Summary of planned spending from DEC charities in first six months

DEC charities have so far budgeted £75 million to spend over the first six months of the response. Funds from the appeal will be spent over a period of three years to meet the ongoing needs of people affected by the conflict. Below is a summary of their planned expenditure, although these plans may be adjusted to meet changing needs on the ground.

• Cash: 22% will support the needs of affected people (internally displaced people, refugees, and in some cases members of the host communities) through cash payments to meet vital basic needs. This will be delivered using a variety of approaches such as pre-paid cards and digital transfers.
• Health: 21% will be spent on provision of primary healthcare services, providing items like trauma kits and first aid kits, as well as supporting healthcare facilities with equipment such as incubators and oxygen compressors and vital pharmaceutical products.
• Food: 13% will be spent on delivering food provisions (sugar, salt, oatmeal, canned sardines, white rice and black tea), hot meals or by using supermarket vouchers.
• Water, Sanitation and Hygiene: 10% will be spent on safe drinking water, hygiene information and hygiene kits.
• Protection: 9% will be spent on psychosocial support for women, children, older people and people with disabilities, and stress management training sessions.
• Shelter: 3% will be spent on bed linen, blankets, towels, kitchen sets, jerry cans, buckets for displaced people and host communities.

Examples of DEC-funded projects:

Inside Ukraine

• CAFOD is working with a local partner to deliver food to vulnerable people including through soup kitchens, supplying daily meals, weekly food baskets and preparing hot food to support the vulnerable, elderly and families living in the metro and bomb shelters.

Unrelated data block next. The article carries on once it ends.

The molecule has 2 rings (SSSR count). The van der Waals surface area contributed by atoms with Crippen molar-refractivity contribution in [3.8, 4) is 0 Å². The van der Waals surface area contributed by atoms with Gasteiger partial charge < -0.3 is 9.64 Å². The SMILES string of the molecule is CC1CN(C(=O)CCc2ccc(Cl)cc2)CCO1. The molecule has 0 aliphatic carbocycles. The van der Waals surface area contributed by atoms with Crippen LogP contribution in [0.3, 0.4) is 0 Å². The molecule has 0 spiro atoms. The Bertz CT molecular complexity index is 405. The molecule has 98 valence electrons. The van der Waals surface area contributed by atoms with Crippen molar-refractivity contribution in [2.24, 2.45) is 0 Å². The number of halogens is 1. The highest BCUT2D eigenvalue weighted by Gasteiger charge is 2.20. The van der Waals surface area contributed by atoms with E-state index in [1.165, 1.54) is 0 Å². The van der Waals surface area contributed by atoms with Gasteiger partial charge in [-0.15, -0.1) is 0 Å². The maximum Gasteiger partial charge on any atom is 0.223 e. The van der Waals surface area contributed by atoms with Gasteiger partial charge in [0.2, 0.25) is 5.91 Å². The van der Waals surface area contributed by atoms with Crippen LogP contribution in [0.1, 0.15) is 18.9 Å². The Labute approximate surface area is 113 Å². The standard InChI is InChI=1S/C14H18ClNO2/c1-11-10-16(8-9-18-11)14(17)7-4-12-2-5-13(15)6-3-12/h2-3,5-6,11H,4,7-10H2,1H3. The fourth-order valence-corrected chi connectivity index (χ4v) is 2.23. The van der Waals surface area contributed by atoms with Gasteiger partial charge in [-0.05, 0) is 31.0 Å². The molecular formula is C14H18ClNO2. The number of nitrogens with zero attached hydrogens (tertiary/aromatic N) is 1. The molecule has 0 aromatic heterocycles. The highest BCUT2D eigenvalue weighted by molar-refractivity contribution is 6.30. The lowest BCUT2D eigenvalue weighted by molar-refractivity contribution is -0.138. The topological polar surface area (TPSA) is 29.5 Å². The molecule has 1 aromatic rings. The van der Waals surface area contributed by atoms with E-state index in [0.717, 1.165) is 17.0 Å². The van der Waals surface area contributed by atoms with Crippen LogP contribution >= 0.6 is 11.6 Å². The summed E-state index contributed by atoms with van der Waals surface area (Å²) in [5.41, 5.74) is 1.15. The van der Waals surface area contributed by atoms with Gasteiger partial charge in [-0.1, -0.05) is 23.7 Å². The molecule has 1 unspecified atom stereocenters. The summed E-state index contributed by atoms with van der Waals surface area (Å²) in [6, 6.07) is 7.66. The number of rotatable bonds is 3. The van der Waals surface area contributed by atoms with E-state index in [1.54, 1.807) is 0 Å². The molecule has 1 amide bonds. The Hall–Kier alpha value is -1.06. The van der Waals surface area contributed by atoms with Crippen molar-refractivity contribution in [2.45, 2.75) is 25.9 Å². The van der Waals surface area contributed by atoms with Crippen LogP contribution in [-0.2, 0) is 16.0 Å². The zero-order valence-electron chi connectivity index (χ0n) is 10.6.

• The British Red Cross will be using DEC funds, working through ICRC, to provide primary health care services including war wounded kits, surgical team training for the wounded, supplying medicine and materials for authorities to assist caring for wounded civilians and internally displaced persons (IDPs) , first aid training and psychological support sessions in shelters. They also plan to distribute key relief items including sleeping mats, hygiene materials, temporary shelter through tarpaulins for urgent repairs to homes, provision of bottled water and food assistance.
• Age International, through local partner HelpAge, will provide food assistance in the form of food kits, (including buckwheat grain, pasta, beans, canned meat, sunflower oil, sugar, salt, oatmeal, canned sardines, rice and black tea), hygiene and sanitation kits and cash transfers.
• Save the Children is providing mobile health units, trauma kits, pharmaceuticals, medical equipment, nutrition support and safe drinking water.
• Concern Worldwide is supporting households with cash in three monthly installments and providing local self-help groups and civil society groups with cash to support conflict-afflicted communities.

In neighbouring countries

• In Hungary – Christian Aid, through local partners, is providing shelter, safe spaces for refugees to receive trauma care, information on rights, food and multi-purpose cash.
• In Moldova – CARE International will be training volunteers on psychological first aid and will be supporting the establishment of arrival spaces, facilitate inter-agency coordination and enable services for first line responders. They will also support collective shelters to scale up to provide adequate access to accommodation, food and protection services. Action Against Hunger is distributing food for refugees and host communities and providing nutrition support in refugee centres and border crossings.
• In Poland – ActionAid, through local partners, will provide cash support to help refugees meet their basic needs and at assistance points will provide food, water and hygiene items. They will also target women and girls who may be at risk of gender-based violence and trafficking by providing protection services. International Rescue Committee is supporting refugees with cash so that families can safely meet their immediate basic needs. Oxfam will provide improved access to water and sanitation facilities for refugees, gender-based violence and psycho-social support services, safe spaces and legal assistance.